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Addison Rae Launches Blue Light Protection Mist, Suspiciously Similar To Valkyrae’s Cancelled RFLCT

Valkyrae was met with a lot of criticism after revealing a new gamer skin product that would protect its users from artificial blue light, citing dubious science that doesn't hold up under scrutiny, marketed to young people despite being equivalent to anti-ageing cream. But Addison Rae has decided to repeat recent history, launching her own version of the product.

Rae announced Screen Break, a new "skincare mist" that will protect you against the blue light of computer screens, phones, and TVs to keep that gamer skin smooth. "The blue light that comes from devices can actually cause skin fatigue," Rae claims in the announcement video. "So this is clinically proven to help protect your skin from those artificial blue lights."

However, a study from Beiersdorf's chief scientist of photobiology Dr Ludger Kolbe looked at the impacts of artificial blue light and found that the effects are "negligible". He stated, "The amount of artificial blue light emitted during conventional use of electronic devices is nowhere near enough to trigger harmful skin effects." According to their study, spending an entire week in front of a monitor is the equivalent of one minute outside on a sunny day. Kolbe added that "concerns about negative impacts on the skin are unfounded", so products such as Rae's are completely unnecessary.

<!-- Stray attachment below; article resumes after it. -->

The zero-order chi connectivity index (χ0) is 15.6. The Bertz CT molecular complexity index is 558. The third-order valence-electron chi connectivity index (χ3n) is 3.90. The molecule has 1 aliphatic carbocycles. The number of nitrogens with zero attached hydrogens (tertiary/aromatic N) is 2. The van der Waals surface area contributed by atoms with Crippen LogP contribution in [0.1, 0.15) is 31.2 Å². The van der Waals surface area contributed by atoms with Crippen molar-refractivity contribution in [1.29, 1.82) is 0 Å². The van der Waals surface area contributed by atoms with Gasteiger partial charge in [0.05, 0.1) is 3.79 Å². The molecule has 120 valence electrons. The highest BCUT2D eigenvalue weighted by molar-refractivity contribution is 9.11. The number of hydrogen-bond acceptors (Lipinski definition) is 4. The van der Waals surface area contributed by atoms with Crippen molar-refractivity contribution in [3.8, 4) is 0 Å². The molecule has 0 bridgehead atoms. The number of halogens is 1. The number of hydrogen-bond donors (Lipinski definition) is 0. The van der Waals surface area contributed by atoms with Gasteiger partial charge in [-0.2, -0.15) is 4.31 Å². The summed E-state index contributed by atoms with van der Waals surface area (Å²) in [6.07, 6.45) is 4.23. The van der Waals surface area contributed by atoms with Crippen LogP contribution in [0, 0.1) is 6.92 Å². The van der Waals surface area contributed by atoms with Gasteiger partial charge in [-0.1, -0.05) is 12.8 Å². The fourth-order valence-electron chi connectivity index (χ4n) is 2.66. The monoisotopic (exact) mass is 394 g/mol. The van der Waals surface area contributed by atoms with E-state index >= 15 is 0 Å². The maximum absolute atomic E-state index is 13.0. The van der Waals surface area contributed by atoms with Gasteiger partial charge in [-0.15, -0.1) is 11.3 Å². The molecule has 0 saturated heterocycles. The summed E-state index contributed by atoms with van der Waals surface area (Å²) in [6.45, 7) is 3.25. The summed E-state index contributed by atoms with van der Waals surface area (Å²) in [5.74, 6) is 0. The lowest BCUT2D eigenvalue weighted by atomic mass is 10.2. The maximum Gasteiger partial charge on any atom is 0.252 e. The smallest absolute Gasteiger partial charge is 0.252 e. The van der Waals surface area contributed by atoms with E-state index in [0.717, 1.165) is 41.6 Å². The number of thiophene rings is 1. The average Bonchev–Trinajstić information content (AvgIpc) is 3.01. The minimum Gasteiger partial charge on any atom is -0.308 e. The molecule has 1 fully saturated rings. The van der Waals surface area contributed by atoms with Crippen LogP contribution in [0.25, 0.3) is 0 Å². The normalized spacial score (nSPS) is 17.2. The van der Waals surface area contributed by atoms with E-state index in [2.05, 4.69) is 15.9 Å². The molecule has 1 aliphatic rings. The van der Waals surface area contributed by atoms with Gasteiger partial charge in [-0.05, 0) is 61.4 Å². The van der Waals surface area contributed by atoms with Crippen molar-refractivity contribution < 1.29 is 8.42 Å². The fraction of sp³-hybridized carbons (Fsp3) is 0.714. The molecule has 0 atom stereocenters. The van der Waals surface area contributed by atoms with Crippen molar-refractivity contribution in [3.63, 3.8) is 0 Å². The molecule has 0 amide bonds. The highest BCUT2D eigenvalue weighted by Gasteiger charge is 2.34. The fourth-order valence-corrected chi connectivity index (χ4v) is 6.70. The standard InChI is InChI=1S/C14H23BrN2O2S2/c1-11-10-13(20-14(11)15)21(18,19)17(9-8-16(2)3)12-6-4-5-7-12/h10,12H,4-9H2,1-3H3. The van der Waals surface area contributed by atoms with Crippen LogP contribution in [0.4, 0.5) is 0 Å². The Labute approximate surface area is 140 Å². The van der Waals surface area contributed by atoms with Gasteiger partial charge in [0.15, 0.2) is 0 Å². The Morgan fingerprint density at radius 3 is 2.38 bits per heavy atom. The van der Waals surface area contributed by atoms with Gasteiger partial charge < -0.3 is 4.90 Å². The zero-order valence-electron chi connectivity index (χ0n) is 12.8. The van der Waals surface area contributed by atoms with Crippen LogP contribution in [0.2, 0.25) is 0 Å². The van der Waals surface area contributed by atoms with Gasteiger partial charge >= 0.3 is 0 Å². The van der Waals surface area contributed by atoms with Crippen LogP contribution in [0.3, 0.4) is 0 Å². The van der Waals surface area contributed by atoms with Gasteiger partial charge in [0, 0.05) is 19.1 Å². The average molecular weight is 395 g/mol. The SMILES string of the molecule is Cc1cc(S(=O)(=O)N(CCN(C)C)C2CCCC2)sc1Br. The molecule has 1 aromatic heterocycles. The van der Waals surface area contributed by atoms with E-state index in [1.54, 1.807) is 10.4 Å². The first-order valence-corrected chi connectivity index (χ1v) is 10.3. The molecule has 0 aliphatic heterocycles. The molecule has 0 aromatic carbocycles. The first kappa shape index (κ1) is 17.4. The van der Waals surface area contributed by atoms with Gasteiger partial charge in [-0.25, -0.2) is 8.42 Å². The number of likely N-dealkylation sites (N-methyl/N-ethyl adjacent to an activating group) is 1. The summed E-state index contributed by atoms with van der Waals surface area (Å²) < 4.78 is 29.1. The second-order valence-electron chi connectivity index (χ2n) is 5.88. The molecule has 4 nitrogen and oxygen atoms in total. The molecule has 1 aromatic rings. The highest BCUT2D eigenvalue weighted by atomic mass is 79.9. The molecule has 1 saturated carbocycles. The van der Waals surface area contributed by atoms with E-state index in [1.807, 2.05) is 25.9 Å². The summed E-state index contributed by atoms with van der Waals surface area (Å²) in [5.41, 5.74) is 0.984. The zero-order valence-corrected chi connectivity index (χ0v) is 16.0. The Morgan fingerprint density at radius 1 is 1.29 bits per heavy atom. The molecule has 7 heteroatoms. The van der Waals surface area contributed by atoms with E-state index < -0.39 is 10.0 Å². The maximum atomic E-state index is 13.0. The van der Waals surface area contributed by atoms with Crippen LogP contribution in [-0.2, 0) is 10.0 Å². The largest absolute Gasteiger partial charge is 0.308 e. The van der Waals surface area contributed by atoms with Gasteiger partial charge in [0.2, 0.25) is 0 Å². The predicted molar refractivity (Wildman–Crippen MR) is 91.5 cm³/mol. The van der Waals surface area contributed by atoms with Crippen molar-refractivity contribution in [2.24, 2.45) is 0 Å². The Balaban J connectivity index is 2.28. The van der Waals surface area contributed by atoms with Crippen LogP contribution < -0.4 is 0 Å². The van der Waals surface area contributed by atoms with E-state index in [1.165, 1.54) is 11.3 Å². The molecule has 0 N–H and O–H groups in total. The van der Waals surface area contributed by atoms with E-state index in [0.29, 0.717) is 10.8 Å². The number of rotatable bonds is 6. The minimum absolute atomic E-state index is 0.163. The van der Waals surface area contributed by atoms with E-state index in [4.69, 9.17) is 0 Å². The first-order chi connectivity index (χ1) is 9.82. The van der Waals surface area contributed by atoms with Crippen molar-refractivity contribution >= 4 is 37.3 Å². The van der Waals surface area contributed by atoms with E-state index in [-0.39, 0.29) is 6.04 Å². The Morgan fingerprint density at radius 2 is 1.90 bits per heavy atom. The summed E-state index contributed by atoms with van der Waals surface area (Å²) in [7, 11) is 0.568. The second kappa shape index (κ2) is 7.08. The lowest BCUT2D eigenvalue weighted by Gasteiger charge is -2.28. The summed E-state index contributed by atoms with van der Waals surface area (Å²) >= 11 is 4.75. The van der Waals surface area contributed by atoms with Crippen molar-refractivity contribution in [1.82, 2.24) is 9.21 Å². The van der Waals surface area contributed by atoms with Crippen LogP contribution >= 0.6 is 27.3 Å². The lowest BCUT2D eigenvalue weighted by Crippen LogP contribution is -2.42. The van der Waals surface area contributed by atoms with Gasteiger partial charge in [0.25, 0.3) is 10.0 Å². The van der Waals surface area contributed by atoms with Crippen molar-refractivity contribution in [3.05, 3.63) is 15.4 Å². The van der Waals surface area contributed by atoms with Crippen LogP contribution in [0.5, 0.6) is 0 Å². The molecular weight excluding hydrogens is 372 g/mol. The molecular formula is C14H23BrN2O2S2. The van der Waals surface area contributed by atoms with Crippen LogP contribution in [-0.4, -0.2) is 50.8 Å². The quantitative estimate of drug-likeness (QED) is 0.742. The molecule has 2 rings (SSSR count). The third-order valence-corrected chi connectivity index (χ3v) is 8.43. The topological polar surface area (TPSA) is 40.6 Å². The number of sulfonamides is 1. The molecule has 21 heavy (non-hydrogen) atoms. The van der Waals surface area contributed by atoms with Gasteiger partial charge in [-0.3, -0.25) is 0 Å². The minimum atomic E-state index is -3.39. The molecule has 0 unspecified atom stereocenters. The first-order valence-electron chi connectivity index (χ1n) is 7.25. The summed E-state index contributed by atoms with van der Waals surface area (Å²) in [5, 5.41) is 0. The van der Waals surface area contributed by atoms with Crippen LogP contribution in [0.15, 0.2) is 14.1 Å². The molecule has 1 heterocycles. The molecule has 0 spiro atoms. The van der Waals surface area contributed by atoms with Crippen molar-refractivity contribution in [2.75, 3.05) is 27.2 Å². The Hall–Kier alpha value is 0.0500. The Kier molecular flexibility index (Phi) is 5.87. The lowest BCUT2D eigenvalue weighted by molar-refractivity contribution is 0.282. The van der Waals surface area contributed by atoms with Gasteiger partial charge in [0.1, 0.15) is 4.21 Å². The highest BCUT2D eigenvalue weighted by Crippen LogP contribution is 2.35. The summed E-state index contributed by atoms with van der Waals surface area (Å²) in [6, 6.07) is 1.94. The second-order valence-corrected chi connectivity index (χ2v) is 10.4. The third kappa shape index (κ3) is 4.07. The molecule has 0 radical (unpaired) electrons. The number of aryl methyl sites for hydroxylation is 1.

The advertisement embedded above states that Screen Break is packed with ashwagandha, niacinamide, glycerin, and dandelion extract. If you don't know, ashwagandha is typically used to reduce blood pressure, niacinamide typically balances skin oil and makes pores appear smaller, and glycerin is a humectant that helps your skin retain its moisture.

It is a skincare product that's being peddled, just not one that's necessary for the reasons it's being advertised for, and there's nothing specific to it that helps with exposure to artificial blue light.

After the backlash, Valkyrae defended herself by saying that she thought it would help people, but the product was later cancelled. History looks to be repeating itself with Rae and Screen Break as the general reception is everything but positivity.

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